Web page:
Troy Josephs, W, Clarkson University (ECAC)
Drafted 7th round, 209th overall, 2013
Josephs is hard to miss when on the ice, as he is typically the guy delivering crushing body checks in the corners and along the boards. Josephs 2015-16 season had several setbacks, as he struggled to score early on in the season, managing only one goal through his first 13 games. He also suffered an undisclosed injury towards the end of the season, and missed six games as a result. He finished his junior year with 5 goals and 7 assists through 28 games.
Despite his offensive struggles, Josephs played fairly solid two-way hockey, especially during the second half of the year, was solid on the forecheck, and took a lot of key faceoffs for Clarkson.
As with several of the Penguins collegiate prospects, there is a possibility they will make him a pro offer, if only because of a general lack of forward depth in their minor league system, especially with the recent promotions of Rust, Sheary, and Wilson.
Frederik Tiffels, W, Western Michigan University (NCHC)
Drafted 6th round, 167th overall, 2015
Tiffels is an intriguing prospect for the Penguins. The German-born forward has been solid through two seasons in the NCAA and possesses a combination of speed and size that could make him an effective forward at the professional level. He’s solidly built at 6’1”, 200 pounds, and plays a fairly simple, straight-line style of game. He has decent skill level too, managing 7 goals and 10 assists through 36 games for a Western Michigan team that struggled to score goals and win games.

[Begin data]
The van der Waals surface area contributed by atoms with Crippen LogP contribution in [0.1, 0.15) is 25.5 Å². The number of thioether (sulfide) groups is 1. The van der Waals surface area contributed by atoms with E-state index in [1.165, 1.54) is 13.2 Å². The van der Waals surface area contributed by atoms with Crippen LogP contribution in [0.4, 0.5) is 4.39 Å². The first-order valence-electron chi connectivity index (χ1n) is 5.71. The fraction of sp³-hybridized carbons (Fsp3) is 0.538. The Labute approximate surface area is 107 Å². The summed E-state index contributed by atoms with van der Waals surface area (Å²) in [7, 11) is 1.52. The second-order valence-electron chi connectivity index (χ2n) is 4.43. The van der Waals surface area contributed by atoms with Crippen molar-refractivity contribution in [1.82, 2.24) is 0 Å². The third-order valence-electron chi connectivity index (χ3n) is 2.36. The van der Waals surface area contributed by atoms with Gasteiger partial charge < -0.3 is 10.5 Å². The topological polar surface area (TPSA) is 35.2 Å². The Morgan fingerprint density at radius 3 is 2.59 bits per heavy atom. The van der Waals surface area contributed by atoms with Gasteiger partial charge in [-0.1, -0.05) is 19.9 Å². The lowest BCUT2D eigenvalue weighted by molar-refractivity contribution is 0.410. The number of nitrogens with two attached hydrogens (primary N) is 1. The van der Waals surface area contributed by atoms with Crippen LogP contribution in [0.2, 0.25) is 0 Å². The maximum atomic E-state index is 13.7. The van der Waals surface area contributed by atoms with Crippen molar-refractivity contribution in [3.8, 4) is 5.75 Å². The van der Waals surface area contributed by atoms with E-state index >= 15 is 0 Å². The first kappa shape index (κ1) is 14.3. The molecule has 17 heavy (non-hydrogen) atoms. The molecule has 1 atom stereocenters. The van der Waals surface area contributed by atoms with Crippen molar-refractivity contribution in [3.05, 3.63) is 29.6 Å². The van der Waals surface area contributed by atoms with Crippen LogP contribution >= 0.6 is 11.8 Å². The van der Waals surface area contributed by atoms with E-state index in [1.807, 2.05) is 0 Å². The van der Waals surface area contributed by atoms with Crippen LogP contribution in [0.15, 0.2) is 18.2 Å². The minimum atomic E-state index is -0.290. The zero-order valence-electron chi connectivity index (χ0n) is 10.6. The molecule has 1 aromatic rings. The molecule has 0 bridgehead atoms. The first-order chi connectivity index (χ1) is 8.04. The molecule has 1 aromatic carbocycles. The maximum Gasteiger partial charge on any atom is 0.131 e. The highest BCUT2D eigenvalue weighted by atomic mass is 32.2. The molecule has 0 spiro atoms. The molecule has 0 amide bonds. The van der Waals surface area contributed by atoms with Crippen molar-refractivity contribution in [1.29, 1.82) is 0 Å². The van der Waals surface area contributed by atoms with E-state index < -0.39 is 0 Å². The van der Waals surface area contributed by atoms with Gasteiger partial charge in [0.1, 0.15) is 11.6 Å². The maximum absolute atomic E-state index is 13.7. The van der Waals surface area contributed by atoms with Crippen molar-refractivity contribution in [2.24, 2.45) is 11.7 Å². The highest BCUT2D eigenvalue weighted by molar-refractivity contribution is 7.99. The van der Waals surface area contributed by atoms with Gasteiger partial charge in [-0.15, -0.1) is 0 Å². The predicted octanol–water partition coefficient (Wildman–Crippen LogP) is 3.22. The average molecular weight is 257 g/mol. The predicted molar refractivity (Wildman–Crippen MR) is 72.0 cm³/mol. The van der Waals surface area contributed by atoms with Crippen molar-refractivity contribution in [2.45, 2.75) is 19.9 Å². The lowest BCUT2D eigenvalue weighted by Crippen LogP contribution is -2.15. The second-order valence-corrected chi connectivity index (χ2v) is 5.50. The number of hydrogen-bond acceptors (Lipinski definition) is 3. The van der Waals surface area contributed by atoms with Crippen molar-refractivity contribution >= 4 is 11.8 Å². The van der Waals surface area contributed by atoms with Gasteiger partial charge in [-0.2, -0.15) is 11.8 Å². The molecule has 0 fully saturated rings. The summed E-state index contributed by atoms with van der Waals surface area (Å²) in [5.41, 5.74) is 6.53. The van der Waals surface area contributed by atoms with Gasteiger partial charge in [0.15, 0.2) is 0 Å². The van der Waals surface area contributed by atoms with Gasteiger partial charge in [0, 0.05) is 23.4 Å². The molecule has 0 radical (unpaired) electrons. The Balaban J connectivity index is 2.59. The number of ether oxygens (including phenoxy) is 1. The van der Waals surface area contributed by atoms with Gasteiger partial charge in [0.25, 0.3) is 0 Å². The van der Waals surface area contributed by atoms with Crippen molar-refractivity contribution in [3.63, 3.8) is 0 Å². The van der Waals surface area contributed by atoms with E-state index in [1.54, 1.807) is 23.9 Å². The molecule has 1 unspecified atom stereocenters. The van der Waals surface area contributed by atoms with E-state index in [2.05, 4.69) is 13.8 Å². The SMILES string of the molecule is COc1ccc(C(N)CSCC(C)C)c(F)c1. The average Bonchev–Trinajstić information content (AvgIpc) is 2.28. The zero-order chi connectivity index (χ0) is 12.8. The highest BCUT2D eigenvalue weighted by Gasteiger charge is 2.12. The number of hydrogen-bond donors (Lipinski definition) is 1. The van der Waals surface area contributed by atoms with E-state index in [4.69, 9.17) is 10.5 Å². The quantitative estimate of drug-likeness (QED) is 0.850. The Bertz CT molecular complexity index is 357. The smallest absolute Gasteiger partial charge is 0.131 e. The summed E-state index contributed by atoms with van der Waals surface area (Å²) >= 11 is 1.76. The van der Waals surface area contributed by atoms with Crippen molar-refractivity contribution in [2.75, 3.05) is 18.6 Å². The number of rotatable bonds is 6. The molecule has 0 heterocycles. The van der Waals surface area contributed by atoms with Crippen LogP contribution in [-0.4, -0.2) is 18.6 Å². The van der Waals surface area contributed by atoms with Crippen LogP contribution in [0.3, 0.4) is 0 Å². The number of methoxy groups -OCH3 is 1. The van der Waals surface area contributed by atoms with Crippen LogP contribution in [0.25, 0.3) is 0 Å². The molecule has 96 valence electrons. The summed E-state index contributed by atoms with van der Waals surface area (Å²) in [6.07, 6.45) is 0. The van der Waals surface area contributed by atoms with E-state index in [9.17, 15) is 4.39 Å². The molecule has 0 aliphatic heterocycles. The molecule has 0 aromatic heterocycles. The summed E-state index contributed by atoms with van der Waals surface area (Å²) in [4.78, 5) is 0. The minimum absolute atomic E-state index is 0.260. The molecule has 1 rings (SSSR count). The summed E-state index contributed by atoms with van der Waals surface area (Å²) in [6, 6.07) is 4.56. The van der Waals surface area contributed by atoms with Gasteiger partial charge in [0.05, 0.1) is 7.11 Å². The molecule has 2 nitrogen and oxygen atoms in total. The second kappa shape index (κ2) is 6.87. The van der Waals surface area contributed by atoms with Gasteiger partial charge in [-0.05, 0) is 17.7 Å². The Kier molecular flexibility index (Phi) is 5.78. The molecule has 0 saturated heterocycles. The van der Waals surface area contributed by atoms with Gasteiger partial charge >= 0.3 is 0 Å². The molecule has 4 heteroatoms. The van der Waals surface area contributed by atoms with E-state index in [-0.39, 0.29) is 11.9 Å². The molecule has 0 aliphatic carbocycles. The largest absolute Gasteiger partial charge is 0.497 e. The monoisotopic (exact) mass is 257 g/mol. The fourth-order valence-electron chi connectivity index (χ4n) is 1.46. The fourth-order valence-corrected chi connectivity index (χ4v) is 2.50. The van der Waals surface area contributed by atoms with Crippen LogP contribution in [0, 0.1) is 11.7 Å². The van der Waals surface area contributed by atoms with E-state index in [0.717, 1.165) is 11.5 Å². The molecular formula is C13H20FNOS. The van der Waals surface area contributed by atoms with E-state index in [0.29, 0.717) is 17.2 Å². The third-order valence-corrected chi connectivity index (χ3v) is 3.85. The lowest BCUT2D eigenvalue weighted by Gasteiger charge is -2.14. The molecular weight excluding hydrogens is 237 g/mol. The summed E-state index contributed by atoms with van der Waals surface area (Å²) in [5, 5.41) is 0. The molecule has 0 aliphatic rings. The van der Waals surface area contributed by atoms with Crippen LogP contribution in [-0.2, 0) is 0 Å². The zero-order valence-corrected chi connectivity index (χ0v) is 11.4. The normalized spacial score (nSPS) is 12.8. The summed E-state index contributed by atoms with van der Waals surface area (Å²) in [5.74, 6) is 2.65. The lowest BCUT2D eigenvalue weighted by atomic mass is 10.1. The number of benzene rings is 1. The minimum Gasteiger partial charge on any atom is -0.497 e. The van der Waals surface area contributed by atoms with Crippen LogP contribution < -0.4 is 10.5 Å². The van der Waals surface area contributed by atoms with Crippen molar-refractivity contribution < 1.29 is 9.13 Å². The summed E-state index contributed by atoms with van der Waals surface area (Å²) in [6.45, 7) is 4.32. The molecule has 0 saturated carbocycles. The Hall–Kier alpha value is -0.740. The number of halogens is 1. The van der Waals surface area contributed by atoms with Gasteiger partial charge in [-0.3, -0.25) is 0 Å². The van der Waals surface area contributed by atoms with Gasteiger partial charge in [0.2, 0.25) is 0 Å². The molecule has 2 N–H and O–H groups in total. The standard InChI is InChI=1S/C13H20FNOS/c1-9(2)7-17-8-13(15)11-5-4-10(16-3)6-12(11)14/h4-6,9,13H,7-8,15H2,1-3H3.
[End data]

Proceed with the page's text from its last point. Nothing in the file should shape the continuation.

Expect Tiffels to probably play at least one more season with the Broncos before signing a professional deal.
Ryan Segalla, D, University of Connecticut (Hockey East)
Drafted 4th round, 119th overall, 2013
Segalla had a bit of a down year in 2015-16, but he remains a promising defensive prospect for the Penguins. He is exceptionally physical, so much so that he will occasionally go overboard, as evidenced by his spearing penalty and subsequent suspension this past November. Through 21 games, he managed 2 assists.
The Penguins will at least explore signing Segalla to a professional contract this off-season. Their minor-league system is barren of defensive prospects and he could immediately compete for a regular top-six role on defense next season.
Dane Birks, D, Michigan Tech University (WCHA)
6th round, 164th overall, 2013
Birks was solid, if unspectacular in his first season with Michigan Tech, following an academic red-shirt season in 2014-15. Through 31 games, Birks managed 3 assists and 16 penalty minutes. He has good size at 6’3”, 190 pounds, and while he does not possess game-breaking speed or skill, he has a skill-set that could allow him to develop into a competent defenseman in the pros.
Jeff Taylor, D, Union College (ECAC)
Drafted 7th round, 203rd overall, 2014
The junior at Union College had a down season by any measure, as he managed only 2 goals and 10 assists through 36 games, after managing 31 points in 34 games the year prior. A puck-moving defenseman by trade, Taylor played more of a traditional defensive role this season, which at least contributed to his lack of offense from the blue line.
It is likely that Taylor will return to Union for his senior season, but there is an outside chance the Penguins will try to sign him, given their lack of system-wide defensive depth. Regardless, he needs a lot of work before he can be a viable NHL contributor. His defensive game in particular remains a work in progress.
Sam Lafferty, C, Brown University (ECAC)
Drafted 4th round, 113th overall, 2014